Repossessions up 92%
The number of homeowners facing repossession has jumped by more than 90% over the past 12 months, according to official statistics from the financial watchdog.
The Financial Services Authority’s (FSA) latest mortgage lending data shows that, in the third quarter of 2008, the number of new house possessions increased by 92% compared to the same period the previous year, with 13,161 new cases.
The data refers to possession orders, which are issued to lenders by the court. However, not all possession orders lead to people being evicted from their homes.
The number of borrowers missing payments also increased during the period, with a 24% rise in borrowers three months in arrears. Around 2.9% of all mortgage borrowers are now behind with their repayments, with those struggling typically only managing to repay 42% of their full monthly payments.
The FSA reports that Britons now collectively have £1,194 billion of mortgage debt.
Despite the government announcing several initiatives to help struggling homeowners since September last year, experts still believe the number of arrears will increase – and potentially surpass the levels seen in the last recession.
Seema Shah, property economist at Capital Economics, warns that rising unemployment will result in more people missing payments.
“Government measures to limit the number of households in mortgage arrears who eventually lose their home will only go so far,” she adds. “Accordingly, we think it likely that possessions will surpass the early-1990s peak of 75,500.”
Citizens Advice Bureaux has reported a 35% rise in the number of people contacting it about mortgage and secured loan arrear problems, with enquiry numbers hitting 77,324 in September 2008.
Sue Edwards, head of consumer policy at Citizens Advice, says it is currently dealing with 325 new cases involving mortgage arrears every working day.
“To prevent this situation getting worse, it is vital that mortgage lenders treat borrowers in arrears fairly and sympathetically, and do everything in their power to help them come to a workable solution over repayment arrangements,” she says.
As the name suggests, secured loans require security, or “collateral”, usually in the form of property, a motor vehicle, or another valuable item, as a guarantee for the loan. This effectively reduces the level of risk to which a lender is exposed, as the lender has a claim against your home, or other effects, if you default. Secured loans are often available at competitive interest rates. Types of secured loans include mortgages, logbook loans and some types of hire purchase where the loan is secured on the goods you’re buying and these are repossessed if you default.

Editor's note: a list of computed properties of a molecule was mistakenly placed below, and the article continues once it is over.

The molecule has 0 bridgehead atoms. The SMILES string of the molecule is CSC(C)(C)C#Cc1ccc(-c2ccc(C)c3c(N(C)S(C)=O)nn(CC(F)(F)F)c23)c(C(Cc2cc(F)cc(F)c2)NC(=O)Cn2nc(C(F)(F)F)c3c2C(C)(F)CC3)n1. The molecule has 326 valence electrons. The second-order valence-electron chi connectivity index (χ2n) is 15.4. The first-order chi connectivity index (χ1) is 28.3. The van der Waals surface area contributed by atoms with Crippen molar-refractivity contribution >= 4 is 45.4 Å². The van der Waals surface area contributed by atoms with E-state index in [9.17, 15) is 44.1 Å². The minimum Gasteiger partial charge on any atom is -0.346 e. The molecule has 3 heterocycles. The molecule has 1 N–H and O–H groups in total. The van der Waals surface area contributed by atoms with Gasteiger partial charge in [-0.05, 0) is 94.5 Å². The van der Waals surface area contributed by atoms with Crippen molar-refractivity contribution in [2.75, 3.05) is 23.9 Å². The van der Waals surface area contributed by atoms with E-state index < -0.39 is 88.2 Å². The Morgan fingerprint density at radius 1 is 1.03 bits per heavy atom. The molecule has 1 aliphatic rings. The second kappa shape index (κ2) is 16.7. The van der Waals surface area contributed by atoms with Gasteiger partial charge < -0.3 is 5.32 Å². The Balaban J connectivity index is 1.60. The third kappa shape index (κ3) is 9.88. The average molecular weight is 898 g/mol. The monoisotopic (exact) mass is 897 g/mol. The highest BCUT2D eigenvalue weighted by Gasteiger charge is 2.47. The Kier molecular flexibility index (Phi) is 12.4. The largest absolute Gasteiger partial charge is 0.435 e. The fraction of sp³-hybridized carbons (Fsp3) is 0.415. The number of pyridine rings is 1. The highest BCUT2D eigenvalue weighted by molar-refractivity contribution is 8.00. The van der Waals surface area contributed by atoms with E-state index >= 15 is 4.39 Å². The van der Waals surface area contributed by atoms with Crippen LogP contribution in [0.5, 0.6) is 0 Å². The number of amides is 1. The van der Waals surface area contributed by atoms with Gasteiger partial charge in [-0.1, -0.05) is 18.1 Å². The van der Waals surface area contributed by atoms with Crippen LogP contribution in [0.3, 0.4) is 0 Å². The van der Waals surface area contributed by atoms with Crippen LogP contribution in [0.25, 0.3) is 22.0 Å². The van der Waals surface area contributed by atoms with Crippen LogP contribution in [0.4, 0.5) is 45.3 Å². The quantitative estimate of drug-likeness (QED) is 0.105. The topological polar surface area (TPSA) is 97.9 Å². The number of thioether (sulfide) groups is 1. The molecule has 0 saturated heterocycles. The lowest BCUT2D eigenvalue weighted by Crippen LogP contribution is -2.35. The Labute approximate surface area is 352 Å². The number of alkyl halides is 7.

A homeowner’s worst nightmare; repossession is an action of last resort by mortgage lenders to recover money from borrowers that have failed to keep up with repayments on their mortgage or other loan secured on their home (see secured loan). Repossession is a legal procedure that has to go through several processes before the homeowner is evicted and the property reposed. These are: if a borrower keeps defaulting; the lender applies for a solicitor’s notice; the lender instigates possession proceedings through the court; at the court hearing a possession order is granted and sometimes a possession warrant; a bailiff is appointed and an eviction notice issued at which point the homeowner has two to three weeks to vacate the property.
The Financial Services Authority is an independent non-governmental body, given a wide range of rule-making, investigatory and enforcement powers in order to meet its four statutory objectives: market confidence (maintaining confidence in the UK financial system), financial stability, consumer protection and the reduction of financial crime. The FSA receives no government funding and is funded entirely by the firms it regulates, but is accountable to the Treasury and, ultimately, parliament.
“Arrears” tend to be associated with debt. If you fall behind and miss payments on any outstanding debt, the amount you failed to pay is an arrear – the amount accrued from the date on which the first missed payment was due.